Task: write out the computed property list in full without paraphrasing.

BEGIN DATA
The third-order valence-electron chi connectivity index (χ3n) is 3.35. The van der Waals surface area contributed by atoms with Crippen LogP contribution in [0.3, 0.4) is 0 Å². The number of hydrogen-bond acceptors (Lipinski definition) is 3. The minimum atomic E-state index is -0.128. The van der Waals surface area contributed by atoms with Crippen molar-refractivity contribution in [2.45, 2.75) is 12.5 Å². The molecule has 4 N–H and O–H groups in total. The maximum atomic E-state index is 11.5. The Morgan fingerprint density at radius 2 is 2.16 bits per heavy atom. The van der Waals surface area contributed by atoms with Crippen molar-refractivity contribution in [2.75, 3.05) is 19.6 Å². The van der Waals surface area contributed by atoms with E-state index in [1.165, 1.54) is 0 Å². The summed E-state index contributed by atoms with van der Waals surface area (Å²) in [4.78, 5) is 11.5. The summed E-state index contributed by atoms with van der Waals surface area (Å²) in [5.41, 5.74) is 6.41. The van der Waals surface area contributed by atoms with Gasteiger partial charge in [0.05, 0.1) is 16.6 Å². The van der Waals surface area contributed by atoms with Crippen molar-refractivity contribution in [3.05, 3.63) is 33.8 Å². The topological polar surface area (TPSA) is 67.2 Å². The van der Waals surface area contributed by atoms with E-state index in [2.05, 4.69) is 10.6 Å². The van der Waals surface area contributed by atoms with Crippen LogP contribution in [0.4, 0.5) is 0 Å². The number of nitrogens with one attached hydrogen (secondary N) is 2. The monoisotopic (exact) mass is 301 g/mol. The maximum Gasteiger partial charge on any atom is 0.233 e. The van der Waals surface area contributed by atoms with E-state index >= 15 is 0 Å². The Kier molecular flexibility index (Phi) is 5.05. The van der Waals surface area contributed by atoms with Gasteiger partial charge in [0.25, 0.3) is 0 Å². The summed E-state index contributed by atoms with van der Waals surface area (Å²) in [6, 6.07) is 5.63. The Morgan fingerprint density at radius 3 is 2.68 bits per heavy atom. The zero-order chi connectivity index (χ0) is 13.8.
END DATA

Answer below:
The third-order valence-electron chi connectivity index (χ3n) is 3.35. The van der Waals surface area contributed by atoms with Crippen LogP contribution in [0.3, 0.4) is 0 Å². The number of hydrogen-bond acceptors (Lipinski definition) is 3. The minimum atomic E-state index is -0.128. The van der Waals surface area contributed by atoms with Crippen molar-refractivity contribution in [2.45, 2.75) is 12.5 Å². The molecule has 4 N–H and O–H groups in total. The maximum atomic E-state index is 11.5. The Morgan fingerprint density at radius 2 is 2.16 bits per heavy atom. The van der Waals surface area contributed by atoms with Crippen molar-refractivity contribution in [2.75, 3.05) is 19.6 Å². The van der Waals surface area contributed by atoms with E-state index in [1.165, 1.54) is 0 Å². The summed E-state index contributed by atoms with van der Waals surface area (Å²) in [4.78, 5) is 11.5. The summed E-state index contributed by atoms with van der Waals surface area (Å²) in [5.41, 5.74) is 6.41. The van der Waals surface area contributed by atoms with Gasteiger partial charge in [0.05, 0.1) is 16.6 Å². The van der Waals surface area contributed by atoms with Crippen molar-refractivity contribution in [3.05, 3.63) is 33.8 Å². The topological polar surface area (TPSA) is 67.2 Å². The van der Waals surface area contributed by atoms with E-state index in [2.05, 4.69) is 10.6 Å². The van der Waals surface area contributed by atoms with Crippen LogP contribution in [0.4, 0.5) is 0 Å². The number of nitrogens with one attached hydrogen (secondary N) is 2. The monoisotopic (exact) mass is 301 g/mol. The maximum Gasteiger partial charge on any atom is 0.233 e. The van der Waals surface area contributed by atoms with E-state index >= 15 is 0 Å². The Kier molecular flexibility index (Phi) is 5.05. The van der Waals surface area contributed by atoms with Gasteiger partial charge in [0.25, 0.3) is 0 Å². The summed E-state index contributed by atoms with van der Waals surface area (Å²) in [6, 6.07) is 5.63. The Morgan fingerprint density at radius 3 is 2.68 bits per heavy atom. The zero-order chi connectivity index (χ0) is 13.8.